p. 188. I should have welcomed, here, an attack upon the absentee landlordism of Egypt, and the ineptitude of the tenants: with an economic digression upon the financing of the cotton crop.

The Army Crisis. Two chapters is a lot for this. My opinion of the Egyptian Army wouldn't take that much to express. I fancy you deal with it so elaborately because you want a hit at poor Baldwin: and to exemplify the deepening rifts between you and Downing Street. It is the beginning of your down-curve. I wonder who the F.O. critic of you was? You ought to have named him, I think, and explored his motives.

4. Nobody lets daylight into the corridors of the F.O. Why not? Why should those clerks be kept in cotton wool? A little fresh air and exercise would colour their pallid faces.

You are very good on the stupidity of the Sarwat and other negotiations with H.M.G. Your picture of our Cabinet is damning. Very good, too, on the death of Zaghlul. Egypt has marked time since, awaiting a new tyrant.

5. Of course Zaghlul was echt-Egyptian: it just shows how the natural leader will be of Nile blood, and not a Turk or Albanian pasha. First Arabi, then Zaghlul.

p. 233. 'I could entertain little hope of a treaty.' In fact, you were getting on quite nicely without one, and saw no need of it.

p. 235. You should have quitted at this point. You and London were walking different, and diverging, roads.

p. 274. Assemblies Bill. A curious history. What did you intend to do if the Ultimatum had not been accepted? I think you were too greedy in your advice. The Egyptian Cabinet gave way, and your success would only have embittered them. We gained the substance.

p. 277. You and Austen probably rubbed your hands over the action of King Fuad -  but he's a poor creature. I prefer the Wafd! To be complete the book needed an outspoken pen-portrait of Fuad.

p. 295. Awful storm-in-a-teacup, this question of local taxation. It gives the notion that Whitehall were determined to pick a quarrel with you - or were looking with grave suspicion at your views.

p. 303. 'The Egyptian Government was convinced'... yes: but the Labour Government didn't esteem your Egyptian Prime Minister. Their leaning was towards the Wafd. Muhammed Mahmud wasn't, in their eyes, much more of a democrat than yourself. Your ideal of administrative stability and no politics was their notion of hell.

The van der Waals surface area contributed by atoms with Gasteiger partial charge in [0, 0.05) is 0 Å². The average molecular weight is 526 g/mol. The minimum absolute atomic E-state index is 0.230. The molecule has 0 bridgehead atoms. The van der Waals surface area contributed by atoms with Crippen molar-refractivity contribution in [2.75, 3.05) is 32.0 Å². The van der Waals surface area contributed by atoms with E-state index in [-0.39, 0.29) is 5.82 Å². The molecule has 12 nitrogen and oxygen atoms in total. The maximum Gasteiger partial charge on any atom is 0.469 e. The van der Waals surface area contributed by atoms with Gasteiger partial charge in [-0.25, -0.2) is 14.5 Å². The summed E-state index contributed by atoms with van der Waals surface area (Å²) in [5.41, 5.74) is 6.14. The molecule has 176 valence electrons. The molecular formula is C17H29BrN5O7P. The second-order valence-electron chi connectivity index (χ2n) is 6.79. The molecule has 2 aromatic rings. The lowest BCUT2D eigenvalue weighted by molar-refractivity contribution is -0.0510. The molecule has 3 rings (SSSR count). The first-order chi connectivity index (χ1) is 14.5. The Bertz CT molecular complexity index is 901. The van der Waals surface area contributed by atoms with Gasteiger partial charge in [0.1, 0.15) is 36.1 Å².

I don't pay much attention to your next pages. No Labour Government could resist the temptation to recall you. It meant so much credit in the Daily Herald, at no cost to themselves. You overstate it when you complain that 'grave charges' were brought against yourself. Your recall did you more good than your appointment - and you know it. If Winston had kept his mouth shut, your pinnacle would have been even higher than it is. What has harmed you, politically, has been your breach with Austen and Baldwin. To be sacked by the Labour Government was glorious: to have been at odds with the Tory chiefs is less assuring.

Your selection of the 1922 Declaration for your basis does not convince me. You ignore the Declarations of 1919, 1920 and 1921. You flout the Declarations of 1923 and 1924. If there were few in 1925 and 1926 and 1927 that was your fault: as High Commissioner you very selfishly refused to let the British Government go on declaring itself. They managed a couple as soon as you went; but since then the fashions have changed, and declaring is becoming a lost art. I suspect you of liking the 1922 model.

6. You can write pages of moving, sonorous, and yet nervy prose. It is a very good book. Egypt has been fortunate in her historians.

The concluding chapter slowly rises in tone to a really touching height. Nobody can finish it without rather liking you, for the truth is that you are a fundamentally likeable person, quite human, quite modest, and disarmingly unsure of yourself. You only pontificate and snarl and thump the table to convince your own mind. By nature G.L. is a little bit of a poet, [seven words omitted] and liberal. He has made himself, is quick-minded, eager in well-doing, and not patient. He suffers stupid people too long, and is too anxious to do the right thing, to the sacrificing of his own wishes. If he were slightly more selfish, and had fewer loyalties, he would be a great individual success in politics. As it is, he will always be the despair of his friends and the chief target of his enemies. One of his queer traits is to like his enemies and to be liked by them - more than his friends. 'Friends' and 'enemies' used only in respect of politics. No parallel is to be drawn as concerns such private people as his

T.E.S.

Who very much enjoyed the book, and is very proud to be on (occasional) writing terms with him.

Caveat. The original notes were quite short, and had to be translated to be intelligible. But this fairly copies them.

TES


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Source: DG 819-24
Checked: mv/
Last revised: 7 March 2006